"The money from a helicopter" - a direct transfer of funds from central banks to consumers - has been touted as a radical form of incentive to increase the level of inflation. A study of ING, suggests that this measure will not have a significant impact on inflation.
If people will receive 200 euros ($ 220) to your bank account each month for a year, they will most likely save money and to save, rather than spend it. Thus answers of respondents from 12 European countries. The results are based on a survey of 12,000 consumers conducted online by Ipsos in June from 3 to 24 numbers.
Only 26% of respondents said they spend most of the money, while 52% said that they will keep the money for investment or leave untouched the principal amount. 15% said they would be allowed the money to pay off debt.
"If people did exactly as they said in the survey, you must have questioned the effectiveness of such policies," - said Ian Bright, senior economist at ING. He said that the alternative may be money allocated to states for infrastructure, tax cuts or for the payment of the national debt. But this option is not appropriate for the European Central Bank, which prohibits government funding.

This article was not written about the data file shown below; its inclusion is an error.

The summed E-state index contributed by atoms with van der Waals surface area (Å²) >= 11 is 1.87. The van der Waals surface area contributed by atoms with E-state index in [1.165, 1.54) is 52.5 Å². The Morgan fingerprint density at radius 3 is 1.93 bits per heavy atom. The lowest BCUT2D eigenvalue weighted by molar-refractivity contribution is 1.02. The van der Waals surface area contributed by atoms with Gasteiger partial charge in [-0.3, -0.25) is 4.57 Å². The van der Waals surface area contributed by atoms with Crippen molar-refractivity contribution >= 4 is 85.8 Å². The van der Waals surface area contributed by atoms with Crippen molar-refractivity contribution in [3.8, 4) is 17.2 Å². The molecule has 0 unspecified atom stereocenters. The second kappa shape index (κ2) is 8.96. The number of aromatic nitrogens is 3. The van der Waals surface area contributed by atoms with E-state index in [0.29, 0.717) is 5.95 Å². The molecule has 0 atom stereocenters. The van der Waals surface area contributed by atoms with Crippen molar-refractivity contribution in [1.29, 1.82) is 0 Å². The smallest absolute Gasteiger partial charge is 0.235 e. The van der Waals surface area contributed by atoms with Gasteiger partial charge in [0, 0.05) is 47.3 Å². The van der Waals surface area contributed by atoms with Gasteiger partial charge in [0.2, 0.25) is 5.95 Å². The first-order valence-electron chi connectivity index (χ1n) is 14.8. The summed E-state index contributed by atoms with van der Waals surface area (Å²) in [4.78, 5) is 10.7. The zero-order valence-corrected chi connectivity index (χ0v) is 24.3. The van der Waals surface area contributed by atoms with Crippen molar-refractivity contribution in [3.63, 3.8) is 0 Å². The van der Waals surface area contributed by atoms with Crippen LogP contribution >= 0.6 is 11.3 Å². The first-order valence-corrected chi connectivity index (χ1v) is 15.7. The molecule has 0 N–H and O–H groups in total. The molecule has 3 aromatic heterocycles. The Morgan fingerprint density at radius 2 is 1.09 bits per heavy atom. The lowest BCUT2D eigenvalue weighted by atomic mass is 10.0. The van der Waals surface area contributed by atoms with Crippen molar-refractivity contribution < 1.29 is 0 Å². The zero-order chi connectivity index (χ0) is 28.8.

While the whole idea of "helicopter money" may seem strange, it is currently being seriously discussed by economists, after central banks around the world started up trillions of dollars into the financial markets in recent years, but it was not conducive to economic growth and higher inflation .
ECB President Mario Draghi called the money from a helicopter "very interesting concept," although he and his colleagues say that they have not discussed it as a course of action.
Bank of Japan Governor Haruhiko Kuroda has repeatedly ruled out "money from a helicopter", arguing that they are not subject to review and are prohibited by applicable law. The head of the Bank of England Governor Mark Carney called the idea "of money from a helicopter" flight of fancy.
Based on materials WELTRADE